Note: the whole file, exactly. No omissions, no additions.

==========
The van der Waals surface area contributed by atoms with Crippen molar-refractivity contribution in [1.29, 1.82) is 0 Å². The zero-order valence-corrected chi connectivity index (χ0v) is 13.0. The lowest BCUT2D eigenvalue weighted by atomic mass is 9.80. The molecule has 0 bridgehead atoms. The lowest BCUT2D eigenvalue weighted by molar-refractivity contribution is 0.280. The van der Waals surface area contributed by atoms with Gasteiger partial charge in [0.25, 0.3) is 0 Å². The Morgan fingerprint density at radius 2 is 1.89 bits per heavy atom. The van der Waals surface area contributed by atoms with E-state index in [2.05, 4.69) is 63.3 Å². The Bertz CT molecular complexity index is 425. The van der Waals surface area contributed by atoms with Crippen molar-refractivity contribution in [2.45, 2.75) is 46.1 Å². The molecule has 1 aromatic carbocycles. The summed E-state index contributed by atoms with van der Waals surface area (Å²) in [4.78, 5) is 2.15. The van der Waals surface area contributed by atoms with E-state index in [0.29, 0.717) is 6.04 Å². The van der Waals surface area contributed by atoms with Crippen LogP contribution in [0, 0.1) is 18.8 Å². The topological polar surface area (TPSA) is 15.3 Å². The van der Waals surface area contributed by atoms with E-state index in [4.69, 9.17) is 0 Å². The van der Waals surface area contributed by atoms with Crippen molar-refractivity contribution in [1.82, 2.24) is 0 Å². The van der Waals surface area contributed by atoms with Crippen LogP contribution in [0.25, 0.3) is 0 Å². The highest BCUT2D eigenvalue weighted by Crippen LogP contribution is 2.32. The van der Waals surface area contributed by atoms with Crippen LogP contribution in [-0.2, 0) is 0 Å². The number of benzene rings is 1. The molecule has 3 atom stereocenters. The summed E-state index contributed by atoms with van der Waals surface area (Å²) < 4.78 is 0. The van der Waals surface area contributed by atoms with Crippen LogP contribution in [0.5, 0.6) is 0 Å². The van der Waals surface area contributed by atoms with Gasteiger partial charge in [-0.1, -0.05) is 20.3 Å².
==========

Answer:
The van der Waals surface area contributed by atoms with Crippen molar-refractivity contribution in [1.29, 1.82) is 0 Å². The zero-order valence-corrected chi connectivity index (χ0v) is 13.0. The lowest BCUT2D eigenvalue weighted by atomic mass is 9.80. The molecule has 0 bridgehead atoms. The lowest BCUT2D eigenvalue weighted by molar-refractivity contribution is 0.280. The van der Waals surface area contributed by atoms with Gasteiger partial charge in [0.25, 0.3) is 0 Å². The Morgan fingerprint density at radius 2 is 1.89 bits per heavy atom. The van der Waals surface area contributed by atoms with E-state index in [2.05, 4.69) is 63.3 Å². The Bertz CT molecular complexity index is 425. The van der Waals surface area contributed by atoms with Crippen molar-refractivity contribution in [2.45, 2.75) is 46.1 Å². The molecule has 1 aromatic carbocycles. The summed E-state index contributed by atoms with van der Waals surface area (Å²) in [4.78, 5) is 2.15. The van der Waals surface area contributed by atoms with E-state index in [0.29, 0.717) is 6.04 Å². The van der Waals surface area contributed by atoms with Crippen LogP contribution in [0, 0.1) is 18.8 Å². The topological polar surface area (TPSA) is 15.3 Å². The van der Waals surface area contributed by atoms with E-state index in [4.69, 9.17) is 0 Å². The van der Waals surface area contributed by atoms with Crippen molar-refractivity contribution in [1.82, 2.24) is 0 Å². The van der Waals surface area contributed by atoms with Crippen LogP contribution in [0.25, 0.3) is 0 Å². The highest BCUT2D eigenvalue weighted by Crippen LogP contribution is 2.32. The van der Waals surface area contributed by atoms with Crippen LogP contribution in [-0.2, 0) is 0 Å². The number of benzene rings is 1. The molecule has 3 atom stereocenters. The summed E-state index contributed by atoms with van der Waals surface area (Å²) < 4.78 is 0. The van der Waals surface area contributed by atoms with Crippen LogP contribution in [0.5, 0.6) is 0 Å². The van der Waals surface area contributed by atoms with Gasteiger partial charge in [-0.1, -0.05) is 20.3 Å².